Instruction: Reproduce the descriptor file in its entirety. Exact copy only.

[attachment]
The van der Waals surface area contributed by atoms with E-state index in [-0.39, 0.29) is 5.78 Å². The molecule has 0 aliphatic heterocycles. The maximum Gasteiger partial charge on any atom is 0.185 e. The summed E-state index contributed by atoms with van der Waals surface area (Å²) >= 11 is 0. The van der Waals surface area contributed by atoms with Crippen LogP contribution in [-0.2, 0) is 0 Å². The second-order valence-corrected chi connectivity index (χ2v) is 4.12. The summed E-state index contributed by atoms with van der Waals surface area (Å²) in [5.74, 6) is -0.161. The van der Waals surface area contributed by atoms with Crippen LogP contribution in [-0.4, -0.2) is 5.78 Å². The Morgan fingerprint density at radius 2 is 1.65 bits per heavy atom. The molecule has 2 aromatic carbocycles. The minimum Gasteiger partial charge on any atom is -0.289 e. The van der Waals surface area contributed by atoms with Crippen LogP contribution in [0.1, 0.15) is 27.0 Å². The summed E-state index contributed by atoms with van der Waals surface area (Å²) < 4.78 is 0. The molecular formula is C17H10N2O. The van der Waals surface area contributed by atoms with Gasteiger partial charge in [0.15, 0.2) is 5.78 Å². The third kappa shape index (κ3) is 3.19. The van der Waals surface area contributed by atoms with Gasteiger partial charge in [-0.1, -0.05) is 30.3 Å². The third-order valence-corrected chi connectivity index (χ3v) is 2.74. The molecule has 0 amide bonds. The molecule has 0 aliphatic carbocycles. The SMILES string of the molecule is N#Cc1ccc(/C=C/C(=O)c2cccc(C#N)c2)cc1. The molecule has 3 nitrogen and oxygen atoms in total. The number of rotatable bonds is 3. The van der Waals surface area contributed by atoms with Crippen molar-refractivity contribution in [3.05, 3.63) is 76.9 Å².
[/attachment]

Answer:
The van der Waals surface area contributed by atoms with E-state index in [-0.39, 0.29) is 5.78 Å². The molecule has 0 aliphatic heterocycles. The maximum Gasteiger partial charge on any atom is 0.185 e. The summed E-state index contributed by atoms with van der Waals surface area (Å²) >= 11 is 0. The van der Waals surface area contributed by atoms with Crippen LogP contribution in [-0.2, 0) is 0 Å². The second-order valence-corrected chi connectivity index (χ2v) is 4.12. The summed E-state index contributed by atoms with van der Waals surface area (Å²) in [5.74, 6) is -0.161. The van der Waals surface area contributed by atoms with Crippen LogP contribution in [-0.4, -0.2) is 5.78 Å². The Morgan fingerprint density at radius 2 is 1.65 bits per heavy atom. The molecule has 2 aromatic carbocycles. The minimum Gasteiger partial charge on any atom is -0.289 e. The van der Waals surface area contributed by atoms with Crippen LogP contribution in [0.1, 0.15) is 27.0 Å². The summed E-state index contributed by atoms with van der Waals surface area (Å²) < 4.78 is 0. The molecular formula is C17H10N2O. The van der Waals surface area contributed by atoms with Gasteiger partial charge in [0.15, 0.2) is 5.78 Å². The third kappa shape index (κ3) is 3.19. The van der Waals surface area contributed by atoms with Gasteiger partial charge in [-0.1, -0.05) is 30.3 Å². The third-order valence-corrected chi connectivity index (χ3v) is 2.74. The molecule has 0 amide bonds. The molecule has 0 aliphatic carbocycles. The SMILES string of the molecule is N#Cc1ccc(/C=C/C(=O)c2cccc(C#N)c2)cc1. The molecule has 3 nitrogen and oxygen atoms in total. The number of rotatable bonds is 3. The van der Waals surface area contributed by atoms with Crippen molar-refractivity contribution in [3.05, 3.63) is 76.9 Å².